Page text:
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Rethinking Risk and Diversification

March 23, 2016 |
10 minute read

Asset allocation is still the foundation on which better risk-adjusted returns are built. But asset allocation has changed, along with all the associated tools for pursuing return and managing risk. Have you kept up?

At Commonfund Forum 2016, Mark J. P. Anson, Commonfund’s CIO, and Bruce Zimmerman, CEO and CIO of the University of Texas Investment Management Company (UTIMCO) and also a Commonfund Trustee, took part in a dialogue moderated by Commonfund CEO Catherine Keating. Excerpts from their discussion follow. UTIMCO invests over $35 billion, and is the second largest endowment pool in the country and the largest among public universities.

From left: Mark Anson, Bruce Zimmerman and Catherine Keating

Keating: There’s broad agreement that the most fundamental decision any CIO makes concerns strategic asset allocation. After the developments of the past few decades, today there are three common frameworks. The first is the traditional asset allocation framework—a 70/30 or 60/40 stock/bond blend using equity for growth and fixed income for protection. The second is the endowment model. This is an approach that Commonfund pioneered in which alternative assets are added to the traditional model to earn an illiquidity premium. There are also newer models, and one that I would highlight is risk parity, which attempts to balance risks across all asset classes.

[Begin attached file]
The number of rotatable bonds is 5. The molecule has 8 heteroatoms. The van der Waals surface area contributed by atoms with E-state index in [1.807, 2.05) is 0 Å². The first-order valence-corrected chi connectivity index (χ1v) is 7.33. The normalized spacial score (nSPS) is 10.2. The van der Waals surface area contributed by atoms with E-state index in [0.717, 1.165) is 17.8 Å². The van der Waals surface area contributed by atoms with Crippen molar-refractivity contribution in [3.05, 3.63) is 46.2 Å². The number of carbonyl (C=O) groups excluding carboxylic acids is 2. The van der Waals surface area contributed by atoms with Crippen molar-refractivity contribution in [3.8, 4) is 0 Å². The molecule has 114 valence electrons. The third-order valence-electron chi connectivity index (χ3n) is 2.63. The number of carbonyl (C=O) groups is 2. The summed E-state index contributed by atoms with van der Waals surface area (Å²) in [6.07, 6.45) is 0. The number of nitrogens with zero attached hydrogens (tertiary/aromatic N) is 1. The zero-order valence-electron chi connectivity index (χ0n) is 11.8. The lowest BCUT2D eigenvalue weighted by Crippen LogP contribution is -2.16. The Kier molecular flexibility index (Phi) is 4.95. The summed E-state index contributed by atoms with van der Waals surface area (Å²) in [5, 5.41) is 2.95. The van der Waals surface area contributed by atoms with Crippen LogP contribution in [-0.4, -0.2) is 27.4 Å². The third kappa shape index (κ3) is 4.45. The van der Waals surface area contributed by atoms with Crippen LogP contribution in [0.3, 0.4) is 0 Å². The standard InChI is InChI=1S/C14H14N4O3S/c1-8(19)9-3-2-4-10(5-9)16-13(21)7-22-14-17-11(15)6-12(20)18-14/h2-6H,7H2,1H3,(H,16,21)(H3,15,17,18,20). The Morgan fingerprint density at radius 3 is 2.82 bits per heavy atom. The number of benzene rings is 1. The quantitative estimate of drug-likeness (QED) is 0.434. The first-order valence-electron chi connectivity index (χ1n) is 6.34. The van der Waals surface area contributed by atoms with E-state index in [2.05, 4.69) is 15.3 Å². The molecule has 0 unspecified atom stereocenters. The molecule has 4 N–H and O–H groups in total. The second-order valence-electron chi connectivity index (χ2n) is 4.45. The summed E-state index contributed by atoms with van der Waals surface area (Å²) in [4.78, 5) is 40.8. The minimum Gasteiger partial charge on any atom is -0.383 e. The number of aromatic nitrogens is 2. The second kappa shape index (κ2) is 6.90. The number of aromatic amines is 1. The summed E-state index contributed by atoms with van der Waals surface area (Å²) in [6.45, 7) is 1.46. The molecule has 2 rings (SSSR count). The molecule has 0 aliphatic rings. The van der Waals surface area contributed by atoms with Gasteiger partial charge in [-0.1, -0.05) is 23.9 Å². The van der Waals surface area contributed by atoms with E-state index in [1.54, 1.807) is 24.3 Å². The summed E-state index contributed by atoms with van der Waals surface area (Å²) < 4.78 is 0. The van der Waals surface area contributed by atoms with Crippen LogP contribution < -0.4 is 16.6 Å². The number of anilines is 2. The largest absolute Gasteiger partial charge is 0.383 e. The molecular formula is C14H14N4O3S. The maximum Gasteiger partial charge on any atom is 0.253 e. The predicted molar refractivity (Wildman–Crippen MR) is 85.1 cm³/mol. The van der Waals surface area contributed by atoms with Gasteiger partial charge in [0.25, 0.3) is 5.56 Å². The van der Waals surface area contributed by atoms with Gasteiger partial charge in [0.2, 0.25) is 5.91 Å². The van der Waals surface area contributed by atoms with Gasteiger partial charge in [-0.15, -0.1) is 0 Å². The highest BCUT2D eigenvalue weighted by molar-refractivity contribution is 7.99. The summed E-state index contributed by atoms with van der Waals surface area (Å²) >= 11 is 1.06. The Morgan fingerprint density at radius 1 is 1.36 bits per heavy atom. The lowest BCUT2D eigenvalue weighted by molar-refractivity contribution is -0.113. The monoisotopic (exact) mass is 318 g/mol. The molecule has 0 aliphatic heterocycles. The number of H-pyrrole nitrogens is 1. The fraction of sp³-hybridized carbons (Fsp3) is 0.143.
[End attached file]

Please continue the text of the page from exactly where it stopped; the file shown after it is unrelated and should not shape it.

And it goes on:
So, Bruce and Mark, how do you think about these different frameworks today and how do you decide what strategy you want to pursue in setting your asset allocation? Bruce, I’ll start with you.

Zimmerman: It’s an important question, but the right answer isn’t necessarily the same for everyone. You need to understand what your objectives are and what your capabilities are. In some cases, a 60/40 passive approach is sufficient, and it may be all that an investor can successfully execute. I would argue it would be better to do that well than to unsuccessfully try to execute some of the other models.

When I think about the endowment model—which is what we use at UTIMCO —I think about illiquidity risk, equities for the long run and active management.

— Bruce Zimmerman

Risk parity is very interesting to me because it has gained a lot of followers recently, and it’s appealing in that, arguably, you should be able to generate a little more in the way of return and it should be the smoothest path, that is, the one offering lower volatility risk.

When I think about the endowment model—which is what we use at UTIMCO —I think about illiquidity risk, equities for the long run and active management. Assuming you have the right investment organization or access to the right investment organization, and your investment committee understands risk, that’s the model I would vote for.

Mark AnsonKeating: